Pharmacological development of target-specific delocalized lipophilic cation-functionalized carboranes for cancer therapy

Tseligka, Eirini D., Rova, Aikaterini, Amanatiadou, Elsa P., Calabrese, Gianpiero, Tsibouklis, John, Fatouros, Dimitrios G. and Vizirianakis, Ioannis S. (2016) Pharmacological development of target-specific delocalized lipophilic cation-functionalized carboranes for cancer therapy. Pharmaceutical Research, 33(8), pp. 1945-1958. ISSN (print) 0724-8741

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PURPOSE: Tumor cell heterogeneity and microenvironment represent major hindering factors in the clinical setting toward achieving the desired selectivity and specificity to malignant tissues for molecularly targeted cancer therapeutics. In this study, the cellular and molecular evaluation of several delocalized lipophilic cation (DLC)-functionalized carborane compounds as innovative anticancer agents is presented. METHODS: The anticancer potential assessment of the DLC-carboranes was performed in established normal (MRC-5, Vero), cancer (U-87 MG, HSC-3) and primary glioblastoma cancer stem (EGFRpos, EGFRneg) cultures. Moreover, the molecular mechanism of action underlying their pharmacological response is also analyzed. RESULTS: The pharmacological anticancer profile of DLC-functionalized carboranes is characterized by: a) a marked in vitro selectivity, due to lower concentration range needed (ca. 10 fold) to exert their cell growth-arrest effect on U-87 MG and HSC-3, as compared with that on MRC-5 and Vero; b) a similar selective growth inhibition behavior towards EGFRpos and EGFRneg cultures (>10 fold difference in potency) without, however, the activation of apoptosis in cultures; c) notably, in marked contrast to cancer cells, normal cells are capable of recapitulating their full proliferation potential following exposure to DLC-carboranes; and, d) such pharmacological effects of DLC-carboranes has been unveiled to be elicited at the molecular level through activation of the p53/p21 axis. CONCLUSIONS: Overall, the data presented in this work indicates the potential of the DLC-functionalized carboranes to act as new selective anticancer therapeutics that may be used autonomously or in therapies involving radiation with thermal neutrons. Importantly, such bifunctional capacity may be beneficial in cancer therapy.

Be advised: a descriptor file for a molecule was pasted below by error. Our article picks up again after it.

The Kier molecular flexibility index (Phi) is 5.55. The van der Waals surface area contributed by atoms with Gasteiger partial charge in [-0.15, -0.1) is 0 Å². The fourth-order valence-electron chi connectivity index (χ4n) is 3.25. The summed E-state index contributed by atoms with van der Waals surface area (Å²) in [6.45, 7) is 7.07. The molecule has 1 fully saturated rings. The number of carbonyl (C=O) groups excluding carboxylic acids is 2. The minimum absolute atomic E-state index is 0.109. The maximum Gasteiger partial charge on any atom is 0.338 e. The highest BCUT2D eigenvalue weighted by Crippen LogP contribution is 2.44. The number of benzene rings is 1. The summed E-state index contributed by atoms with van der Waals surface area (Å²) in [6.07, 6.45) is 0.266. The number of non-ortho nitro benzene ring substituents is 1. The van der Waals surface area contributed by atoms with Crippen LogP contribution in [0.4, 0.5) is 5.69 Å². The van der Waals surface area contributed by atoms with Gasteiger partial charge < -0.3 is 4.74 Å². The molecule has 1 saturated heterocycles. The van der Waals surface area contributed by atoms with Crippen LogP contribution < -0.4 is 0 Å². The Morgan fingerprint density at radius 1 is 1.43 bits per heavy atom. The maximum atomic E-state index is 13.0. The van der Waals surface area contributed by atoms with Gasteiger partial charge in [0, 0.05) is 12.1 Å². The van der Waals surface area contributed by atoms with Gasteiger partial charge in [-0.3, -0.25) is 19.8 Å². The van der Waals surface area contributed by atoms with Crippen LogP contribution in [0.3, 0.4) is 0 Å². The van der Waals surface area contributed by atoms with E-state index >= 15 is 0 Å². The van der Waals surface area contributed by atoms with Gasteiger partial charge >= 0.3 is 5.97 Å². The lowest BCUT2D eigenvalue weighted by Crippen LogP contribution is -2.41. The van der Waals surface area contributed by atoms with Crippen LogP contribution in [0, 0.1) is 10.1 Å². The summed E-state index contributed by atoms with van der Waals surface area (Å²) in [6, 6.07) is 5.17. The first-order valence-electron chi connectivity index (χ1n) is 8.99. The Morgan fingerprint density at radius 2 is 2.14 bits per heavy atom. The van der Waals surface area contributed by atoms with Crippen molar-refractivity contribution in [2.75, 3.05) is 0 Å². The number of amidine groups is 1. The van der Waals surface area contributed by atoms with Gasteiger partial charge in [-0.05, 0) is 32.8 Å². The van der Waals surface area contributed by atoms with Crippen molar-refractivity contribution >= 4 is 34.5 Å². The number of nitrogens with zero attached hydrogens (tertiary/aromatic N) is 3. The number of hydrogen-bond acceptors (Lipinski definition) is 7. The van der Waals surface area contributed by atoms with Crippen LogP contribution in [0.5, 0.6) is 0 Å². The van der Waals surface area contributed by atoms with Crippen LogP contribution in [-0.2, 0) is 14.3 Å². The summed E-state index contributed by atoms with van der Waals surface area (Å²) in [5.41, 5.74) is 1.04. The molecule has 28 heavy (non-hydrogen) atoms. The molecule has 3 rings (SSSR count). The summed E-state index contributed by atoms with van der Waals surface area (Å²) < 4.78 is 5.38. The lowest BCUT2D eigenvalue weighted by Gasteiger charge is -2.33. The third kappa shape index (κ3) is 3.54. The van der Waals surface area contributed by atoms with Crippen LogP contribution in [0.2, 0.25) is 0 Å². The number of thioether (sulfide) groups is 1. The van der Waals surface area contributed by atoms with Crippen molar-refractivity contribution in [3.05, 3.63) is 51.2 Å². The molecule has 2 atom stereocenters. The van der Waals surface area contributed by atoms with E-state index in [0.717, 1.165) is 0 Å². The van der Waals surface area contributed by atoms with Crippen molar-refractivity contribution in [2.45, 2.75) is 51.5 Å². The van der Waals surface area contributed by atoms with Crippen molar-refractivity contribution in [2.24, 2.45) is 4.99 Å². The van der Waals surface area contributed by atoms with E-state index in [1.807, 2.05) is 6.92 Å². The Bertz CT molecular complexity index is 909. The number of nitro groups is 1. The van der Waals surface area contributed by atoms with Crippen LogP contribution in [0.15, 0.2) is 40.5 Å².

Item Type: Article
Additional Information: This work was supported by Aristotle University and COST 1106 Action
Research Area: Biological sciences
Cancer studies
Faculty, School or Research Centre: Faculty of Science, Engineering and Computing (until 2017) > School of Pharmacy and Chemistry
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Depositing User: Katrina Clifford
Date Deposited: 24 May 2016 10:46
Last Modified: 04 Sep 2017 11:41

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